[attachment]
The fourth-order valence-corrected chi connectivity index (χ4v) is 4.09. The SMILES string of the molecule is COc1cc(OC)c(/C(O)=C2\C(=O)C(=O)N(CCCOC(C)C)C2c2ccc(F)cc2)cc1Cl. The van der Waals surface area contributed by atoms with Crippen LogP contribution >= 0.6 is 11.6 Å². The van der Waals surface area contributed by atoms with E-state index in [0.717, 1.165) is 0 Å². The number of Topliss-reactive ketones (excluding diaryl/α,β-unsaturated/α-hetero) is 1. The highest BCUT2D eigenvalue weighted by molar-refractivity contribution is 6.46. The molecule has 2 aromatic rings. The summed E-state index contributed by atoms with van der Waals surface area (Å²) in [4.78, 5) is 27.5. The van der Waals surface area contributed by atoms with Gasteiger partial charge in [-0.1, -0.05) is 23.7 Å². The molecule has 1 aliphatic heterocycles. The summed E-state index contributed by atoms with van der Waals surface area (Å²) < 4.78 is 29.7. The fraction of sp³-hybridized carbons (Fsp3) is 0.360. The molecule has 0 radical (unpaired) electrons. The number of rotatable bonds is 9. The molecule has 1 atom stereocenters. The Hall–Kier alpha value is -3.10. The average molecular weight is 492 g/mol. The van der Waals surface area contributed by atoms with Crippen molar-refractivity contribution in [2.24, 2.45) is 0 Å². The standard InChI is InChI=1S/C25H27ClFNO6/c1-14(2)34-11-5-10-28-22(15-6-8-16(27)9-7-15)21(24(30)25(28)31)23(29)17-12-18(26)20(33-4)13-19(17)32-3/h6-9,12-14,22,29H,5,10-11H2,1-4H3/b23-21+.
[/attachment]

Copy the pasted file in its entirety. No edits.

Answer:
The fourth-order valence-corrected chi connectivity index (χ4v) is 4.09. The SMILES string of the molecule is COc1cc(OC)c(/C(O)=C2\C(=O)C(=O)N(CCCOC(C)C)C2c2ccc(F)cc2)cc1Cl. The van der Waals surface area contributed by atoms with Crippen LogP contribution >= 0.6 is 11.6 Å². The van der Waals surface area contributed by atoms with E-state index in [0.717, 1.165) is 0 Å². The number of Topliss-reactive ketones (excluding diaryl/α,β-unsaturated/α-hetero) is 1. The highest BCUT2D eigenvalue weighted by molar-refractivity contribution is 6.46. The molecule has 2 aromatic rings. The summed E-state index contributed by atoms with van der Waals surface area (Å²) in [4.78, 5) is 27.5. The van der Waals surface area contributed by atoms with Gasteiger partial charge in [-0.1, -0.05) is 23.7 Å². The molecule has 1 aliphatic heterocycles. The summed E-state index contributed by atoms with van der Waals surface area (Å²) < 4.78 is 29.7. The fraction of sp³-hybridized carbons (Fsp3) is 0.360. The molecule has 0 radical (unpaired) electrons. The number of rotatable bonds is 9. The molecule has 1 atom stereocenters. The Hall–Kier alpha value is -3.10. The average molecular weight is 492 g/mol. The van der Waals surface area contributed by atoms with Crippen molar-refractivity contribution in [2.24, 2.45) is 0 Å². The standard InChI is InChI=1S/C25H27ClFNO6/c1-14(2)34-11-5-10-28-22(15-6-8-16(27)9-7-15)21(24(30)25(28)31)23(29)17-12-18(26)20(33-4)13-19(17)32-3/h6-9,12-14,22,29H,5,10-11H2,1-4H3/b23-21+.